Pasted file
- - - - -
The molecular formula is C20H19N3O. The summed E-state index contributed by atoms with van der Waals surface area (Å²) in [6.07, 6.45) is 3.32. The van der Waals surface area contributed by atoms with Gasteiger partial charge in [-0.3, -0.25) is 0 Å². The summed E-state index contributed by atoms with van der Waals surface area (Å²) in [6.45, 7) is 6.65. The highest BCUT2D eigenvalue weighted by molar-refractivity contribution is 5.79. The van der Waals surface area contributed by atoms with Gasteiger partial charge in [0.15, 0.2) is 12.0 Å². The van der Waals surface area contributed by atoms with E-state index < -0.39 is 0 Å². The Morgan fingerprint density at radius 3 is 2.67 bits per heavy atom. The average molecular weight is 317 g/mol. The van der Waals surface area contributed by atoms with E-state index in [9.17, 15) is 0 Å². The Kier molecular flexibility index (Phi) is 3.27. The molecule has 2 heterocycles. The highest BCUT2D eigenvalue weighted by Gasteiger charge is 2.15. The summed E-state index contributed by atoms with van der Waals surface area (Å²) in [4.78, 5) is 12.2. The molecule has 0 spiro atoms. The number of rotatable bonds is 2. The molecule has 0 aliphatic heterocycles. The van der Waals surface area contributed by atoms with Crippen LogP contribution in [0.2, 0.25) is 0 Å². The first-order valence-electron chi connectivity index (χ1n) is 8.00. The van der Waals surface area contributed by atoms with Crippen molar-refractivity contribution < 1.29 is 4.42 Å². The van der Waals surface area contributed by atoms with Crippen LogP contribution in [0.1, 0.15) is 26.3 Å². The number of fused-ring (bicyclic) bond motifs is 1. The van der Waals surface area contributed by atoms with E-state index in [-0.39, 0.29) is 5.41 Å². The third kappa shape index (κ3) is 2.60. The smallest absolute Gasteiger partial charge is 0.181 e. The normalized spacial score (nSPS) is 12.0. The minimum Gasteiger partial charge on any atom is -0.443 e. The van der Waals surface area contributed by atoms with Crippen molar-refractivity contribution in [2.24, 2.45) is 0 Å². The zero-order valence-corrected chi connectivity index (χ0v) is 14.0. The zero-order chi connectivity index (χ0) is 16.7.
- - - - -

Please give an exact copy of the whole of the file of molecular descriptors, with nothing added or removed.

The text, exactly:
The molecular formula is C20H19N3O. The summed E-state index contributed by atoms with van der Waals surface area (Å²) in [6.07, 6.45) is 3.32. The van der Waals surface area contributed by atoms with Gasteiger partial charge in [-0.3, -0.25) is 0 Å². The summed E-state index contributed by atoms with van der Waals surface area (Å²) in [6.45, 7) is 6.65. The highest BCUT2D eigenvalue weighted by molar-refractivity contribution is 5.79. The van der Waals surface area contributed by atoms with Gasteiger partial charge in [0.15, 0.2) is 12.0 Å². The van der Waals surface area contributed by atoms with E-state index < -0.39 is 0 Å². The Morgan fingerprint density at radius 3 is 2.67 bits per heavy atom. The average molecular weight is 317 g/mol. The van der Waals surface area contributed by atoms with E-state index in [9.17, 15) is 0 Å². The Kier molecular flexibility index (Phi) is 3.27. The molecule has 2 heterocycles. The highest BCUT2D eigenvalue weighted by Gasteiger charge is 2.15. The summed E-state index contributed by atoms with van der Waals surface area (Å²) in [4.78, 5) is 12.2. The molecule has 0 spiro atoms. The number of rotatable bonds is 2. The molecule has 0 aliphatic heterocycles. The van der Waals surface area contributed by atoms with Crippen LogP contribution in [0.2, 0.25) is 0 Å². The first-order valence-electron chi connectivity index (χ1n) is 8.00. The van der Waals surface area contributed by atoms with Crippen molar-refractivity contribution < 1.29 is 4.42 Å². The van der Waals surface area contributed by atoms with Crippen LogP contribution in [0.1, 0.15) is 26.3 Å². The number of fused-ring (bicyclic) bond motifs is 1. The van der Waals surface area contributed by atoms with E-state index in [-0.39, 0.29) is 5.41 Å². The third kappa shape index (κ3) is 2.60. The smallest absolute Gasteiger partial charge is 0.181 e. The normalized spacial score (nSPS) is 12.0. The minimum Gasteiger partial charge on any atom is -0.443 e. The van der Waals surface area contributed by atoms with Crippen molar-refractivity contribution in [2.24, 2.45) is 0 Å². The zero-order valence-corrected chi connectivity index (χ0v) is 14.0. The zero-order chi connectivity index (χ0) is 16.7.